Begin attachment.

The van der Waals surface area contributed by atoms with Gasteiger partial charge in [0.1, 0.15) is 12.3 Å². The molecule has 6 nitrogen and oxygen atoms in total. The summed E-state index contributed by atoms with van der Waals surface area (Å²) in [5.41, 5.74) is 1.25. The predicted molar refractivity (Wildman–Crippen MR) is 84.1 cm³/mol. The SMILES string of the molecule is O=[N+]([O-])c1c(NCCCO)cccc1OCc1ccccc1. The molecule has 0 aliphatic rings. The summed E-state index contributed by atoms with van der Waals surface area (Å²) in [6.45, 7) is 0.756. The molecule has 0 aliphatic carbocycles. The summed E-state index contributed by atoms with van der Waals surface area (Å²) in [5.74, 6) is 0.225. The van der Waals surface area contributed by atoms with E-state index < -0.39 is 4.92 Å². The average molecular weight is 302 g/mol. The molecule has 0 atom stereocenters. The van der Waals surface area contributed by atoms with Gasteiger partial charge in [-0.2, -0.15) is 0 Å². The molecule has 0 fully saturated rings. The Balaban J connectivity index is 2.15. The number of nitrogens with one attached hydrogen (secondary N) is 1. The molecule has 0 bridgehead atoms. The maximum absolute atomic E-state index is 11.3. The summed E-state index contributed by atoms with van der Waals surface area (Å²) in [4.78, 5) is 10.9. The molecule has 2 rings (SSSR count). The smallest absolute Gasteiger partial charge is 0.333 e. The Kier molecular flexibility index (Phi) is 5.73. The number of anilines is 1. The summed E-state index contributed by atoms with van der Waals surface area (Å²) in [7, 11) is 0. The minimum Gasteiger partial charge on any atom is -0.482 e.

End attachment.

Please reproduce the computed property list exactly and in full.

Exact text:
The van der Waals surface area contributed by atoms with Gasteiger partial charge in [0.1, 0.15) is 12.3 Å². The molecule has 6 nitrogen and oxygen atoms in total. The summed E-state index contributed by atoms with van der Waals surface area (Å²) in [5.41, 5.74) is 1.25. The predicted molar refractivity (Wildman–Crippen MR) is 84.1 cm³/mol. The SMILES string of the molecule is O=[N+]([O-])c1c(NCCCO)cccc1OCc1ccccc1. The molecule has 0 aliphatic rings. The summed E-state index contributed by atoms with van der Waals surface area (Å²) in [6.45, 7) is 0.756. The molecule has 0 aliphatic carbocycles. The summed E-state index contributed by atoms with van der Waals surface area (Å²) in [5.74, 6) is 0.225. The van der Waals surface area contributed by atoms with E-state index < -0.39 is 4.92 Å². The average molecular weight is 302 g/mol. The molecule has 0 atom stereocenters. The van der Waals surface area contributed by atoms with Gasteiger partial charge in [-0.2, -0.15) is 0 Å². The molecule has 0 fully saturated rings. The Balaban J connectivity index is 2.15. The number of nitrogens with one attached hydrogen (secondary N) is 1. The molecule has 0 bridgehead atoms. The maximum absolute atomic E-state index is 11.3. The summed E-state index contributed by atoms with van der Waals surface area (Å²) in [4.78, 5) is 10.9. The molecule has 2 rings (SSSR count). The smallest absolute Gasteiger partial charge is 0.333 e. The Kier molecular flexibility index (Phi) is 5.73. The number of anilines is 1. The summed E-state index contributed by atoms with van der Waals surface area (Å²) in [7, 11) is 0. The minimum Gasteiger partial charge on any atom is -0.482 e.